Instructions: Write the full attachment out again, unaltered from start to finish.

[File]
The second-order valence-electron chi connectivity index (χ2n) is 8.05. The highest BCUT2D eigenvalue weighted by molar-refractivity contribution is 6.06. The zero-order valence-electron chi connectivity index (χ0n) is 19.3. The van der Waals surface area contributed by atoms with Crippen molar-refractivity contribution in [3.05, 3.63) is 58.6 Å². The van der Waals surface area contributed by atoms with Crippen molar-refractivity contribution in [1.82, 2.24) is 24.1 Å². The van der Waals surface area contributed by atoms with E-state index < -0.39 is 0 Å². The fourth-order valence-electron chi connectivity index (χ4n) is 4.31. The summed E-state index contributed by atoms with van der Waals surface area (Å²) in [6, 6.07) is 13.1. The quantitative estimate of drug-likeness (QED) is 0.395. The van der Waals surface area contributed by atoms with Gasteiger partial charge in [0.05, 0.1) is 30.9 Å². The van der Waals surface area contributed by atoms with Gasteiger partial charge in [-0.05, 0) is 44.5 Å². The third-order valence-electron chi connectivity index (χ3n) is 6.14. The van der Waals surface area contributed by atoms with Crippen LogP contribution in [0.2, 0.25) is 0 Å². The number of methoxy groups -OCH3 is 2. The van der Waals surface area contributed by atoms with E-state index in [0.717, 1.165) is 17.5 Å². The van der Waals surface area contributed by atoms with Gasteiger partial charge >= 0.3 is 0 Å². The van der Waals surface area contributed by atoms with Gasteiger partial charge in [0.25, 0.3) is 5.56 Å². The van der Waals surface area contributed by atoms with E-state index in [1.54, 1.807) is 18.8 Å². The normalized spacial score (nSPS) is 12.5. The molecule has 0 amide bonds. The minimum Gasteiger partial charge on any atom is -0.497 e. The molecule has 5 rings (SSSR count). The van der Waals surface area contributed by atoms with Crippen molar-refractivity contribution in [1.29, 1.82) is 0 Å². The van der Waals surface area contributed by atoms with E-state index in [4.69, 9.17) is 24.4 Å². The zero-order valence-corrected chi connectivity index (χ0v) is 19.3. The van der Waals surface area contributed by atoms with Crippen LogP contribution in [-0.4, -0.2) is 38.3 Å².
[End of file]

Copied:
The second-order valence-electron chi connectivity index (χ2n) is 8.05. The highest BCUT2D eigenvalue weighted by molar-refractivity contribution is 6.06. The zero-order valence-electron chi connectivity index (χ0n) is 19.3. The van der Waals surface area contributed by atoms with Crippen molar-refractivity contribution in [3.05, 3.63) is 58.6 Å². The van der Waals surface area contributed by atoms with Crippen molar-refractivity contribution in [1.82, 2.24) is 24.1 Å². The van der Waals surface area contributed by atoms with E-state index < -0.39 is 0 Å². The fourth-order valence-electron chi connectivity index (χ4n) is 4.31. The summed E-state index contributed by atoms with van der Waals surface area (Å²) in [6, 6.07) is 13.1. The quantitative estimate of drug-likeness (QED) is 0.395. The van der Waals surface area contributed by atoms with Gasteiger partial charge in [0.05, 0.1) is 30.9 Å². The van der Waals surface area contributed by atoms with Gasteiger partial charge in [-0.05, 0) is 44.5 Å². The third-order valence-electron chi connectivity index (χ3n) is 6.14. The van der Waals surface area contributed by atoms with Crippen LogP contribution in [0.2, 0.25) is 0 Å². The number of methoxy groups -OCH3 is 2. The van der Waals surface area contributed by atoms with E-state index in [0.717, 1.165) is 17.5 Å². The van der Waals surface area contributed by atoms with Gasteiger partial charge >= 0.3 is 0 Å². The van der Waals surface area contributed by atoms with Gasteiger partial charge in [0.25, 0.3) is 5.56 Å². The van der Waals surface area contributed by atoms with E-state index in [1.54, 1.807) is 18.8 Å². The normalized spacial score (nSPS) is 12.5. The molecule has 0 amide bonds. The minimum Gasteiger partial charge on any atom is -0.497 e. The molecule has 5 rings (SSSR count). The van der Waals surface area contributed by atoms with Crippen molar-refractivity contribution in [1.29, 1.82) is 0 Å². The van der Waals surface area contributed by atoms with E-state index in [4.69, 9.17) is 24.4 Å². The zero-order valence-corrected chi connectivity index (χ0v) is 19.3. The van der Waals surface area contributed by atoms with Crippen LogP contribution in [-0.4, -0.2) is 38.3 Å².